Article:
One final issue I’d like to bring to your attention is how Mr. Maass used his interview with our staffer, Patti Poss, as a vehicle to take a gratuitous shot at Patti and our public affairs officer, Claudia Bourne Farrell. During the interview, Claudia and Patti were discussing how to respond to Mr. Maass’s questions because some of them were obviously leading and loaded, and others sought non-public information about the FTC. It seems Mr. Maass felt that quoting these side comments by Claudia and Patti would be helpful to his overall story narrative by making them appear defensive. From my perspective, this is a cheap and unprofessional tactic. It’s certainly hard to see how it furthers the public interest.
In closing, the FTC is a small, nimble, independent, bipartisan federal agency, and we take pride in our accomplishments and work on behalf of the nation’s consumers. We think the FTC has made smart, efficient use of our resources and taxpayer dollars. I am sorry that this article, and this reporting, in my opinion, falls short of your self-set standard of “Journalism in the Public Interest” and live up to your Pulitzer-prize winning history.
Cecelia J. Prewett
Director of Public Affairs
Federal Trade Commission
From ProPublica website:
We strive to be fair. We give people and institutions that our reporting casts in an unfavorable light an opportunity to respond and make sincere and serious efforts to provide that opportunity before we publish. We listen to the response and adjust our reporting when appropriate. We aggressively edit every story we plan to publish, to assure its accuracy and fairness. If errors of fact or interpretation occur, we correct them quickly and clearly. We aim for a working culture that embraces all of these principles, and insist that they infuse all that we do.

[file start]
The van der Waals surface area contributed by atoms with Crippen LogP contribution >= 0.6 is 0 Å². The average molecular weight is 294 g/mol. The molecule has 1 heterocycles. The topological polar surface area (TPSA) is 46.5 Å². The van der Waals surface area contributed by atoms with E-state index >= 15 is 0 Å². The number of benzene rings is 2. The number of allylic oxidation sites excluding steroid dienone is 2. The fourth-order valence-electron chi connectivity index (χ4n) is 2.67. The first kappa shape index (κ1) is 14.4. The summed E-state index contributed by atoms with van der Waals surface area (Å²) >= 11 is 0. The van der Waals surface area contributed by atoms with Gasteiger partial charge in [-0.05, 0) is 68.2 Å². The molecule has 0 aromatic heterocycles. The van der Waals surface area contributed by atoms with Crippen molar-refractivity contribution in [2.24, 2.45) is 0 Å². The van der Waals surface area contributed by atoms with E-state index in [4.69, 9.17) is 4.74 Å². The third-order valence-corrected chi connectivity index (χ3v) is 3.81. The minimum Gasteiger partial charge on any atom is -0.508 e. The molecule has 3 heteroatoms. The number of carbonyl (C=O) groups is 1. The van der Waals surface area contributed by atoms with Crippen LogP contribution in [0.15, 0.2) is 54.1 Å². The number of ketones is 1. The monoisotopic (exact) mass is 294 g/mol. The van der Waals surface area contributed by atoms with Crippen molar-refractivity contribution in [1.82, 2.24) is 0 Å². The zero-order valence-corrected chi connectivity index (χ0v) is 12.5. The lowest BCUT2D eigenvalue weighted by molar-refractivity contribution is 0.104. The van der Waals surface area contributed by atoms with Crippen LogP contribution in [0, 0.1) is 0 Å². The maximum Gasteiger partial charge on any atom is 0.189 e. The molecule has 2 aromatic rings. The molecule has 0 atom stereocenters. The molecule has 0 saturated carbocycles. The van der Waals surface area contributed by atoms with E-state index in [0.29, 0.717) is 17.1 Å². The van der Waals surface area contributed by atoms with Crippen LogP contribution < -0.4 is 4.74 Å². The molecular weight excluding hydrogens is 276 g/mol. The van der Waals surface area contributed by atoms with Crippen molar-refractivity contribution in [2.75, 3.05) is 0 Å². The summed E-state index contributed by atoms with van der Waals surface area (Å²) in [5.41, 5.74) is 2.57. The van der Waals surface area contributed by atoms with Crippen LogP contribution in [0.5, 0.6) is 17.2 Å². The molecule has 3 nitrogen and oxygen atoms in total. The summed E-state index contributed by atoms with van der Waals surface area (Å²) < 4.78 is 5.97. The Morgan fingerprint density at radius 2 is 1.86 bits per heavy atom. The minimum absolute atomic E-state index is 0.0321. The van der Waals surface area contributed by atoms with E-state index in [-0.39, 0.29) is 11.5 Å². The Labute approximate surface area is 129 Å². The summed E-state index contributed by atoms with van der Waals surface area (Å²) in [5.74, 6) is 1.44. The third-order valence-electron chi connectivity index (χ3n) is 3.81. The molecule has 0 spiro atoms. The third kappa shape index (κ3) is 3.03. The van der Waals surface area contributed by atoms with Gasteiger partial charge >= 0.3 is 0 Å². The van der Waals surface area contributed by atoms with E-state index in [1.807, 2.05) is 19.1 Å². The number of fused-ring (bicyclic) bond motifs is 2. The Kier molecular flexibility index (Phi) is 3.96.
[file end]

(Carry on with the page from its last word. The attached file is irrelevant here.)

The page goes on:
Date: July 02, 2012
From: Peter Maass
To: Cecelia Prewett
Dear Ms. Prewett,
We are working to respond to your letter as quickly as possible. We have already corrected the spelling of Chairman Leibowitz's name and we have made a public note of that correction. We apologize for that error; it should not have occurred.
As we undertake our review of your letter, we need clarification on one of your points. You state our story contains "unwarranted assumptions" and "pure supposition" about Mr. Mayer determining and proving, before the FTC, that Google was getting around Safari settings to plant cookies on a large number of iPhones. Are you stating that the FTC knew what had happened and how it had happened before Mr. Mayer?
We move quickly and fully when we are told there is an error in a story, but as I am sure you can understand, the review process pivots on us being notified of an error. You have notified us about several other points that you describe as inaccurate, and we are currently looking into them and aim to send you a full response later today. We would be grateful if you could let us know about the Mayer issue as soon as possible today.
Thank you for your cooperation.
Date: July 2, 2012, 1:57
From: Cecelia Prewett
To: Peter Maas, Paul Steiger
Note—am adding Mr. Steiger back to the email thread since the letter was directed at him, about Mr. Maass. Thank you in advance for understanding why.
My response to the email received today:
The lead claim in the article is that a Stanford graduate student, Jonathan Mayer, scooped the FTC. The burden on defending that statement, it seems to us, rests on its proponent, Mr. Maass, and not the FTC. We are puzzled as to how Mr. Maass was able to make that assertion --- especially since it is stated as fact and not speculation.
As I said in my initial letter, FTC investigations are non-public, and hence Mr. Maass had no way of knowing when the FTC learned of the issue. Nor, surprisingly, is there any quote from Mr. Mayer or anyone else making that claim. From the article, it appears that this is Mr. Maass’s unadorned speculation and nothing more, even though it is stated as a fact.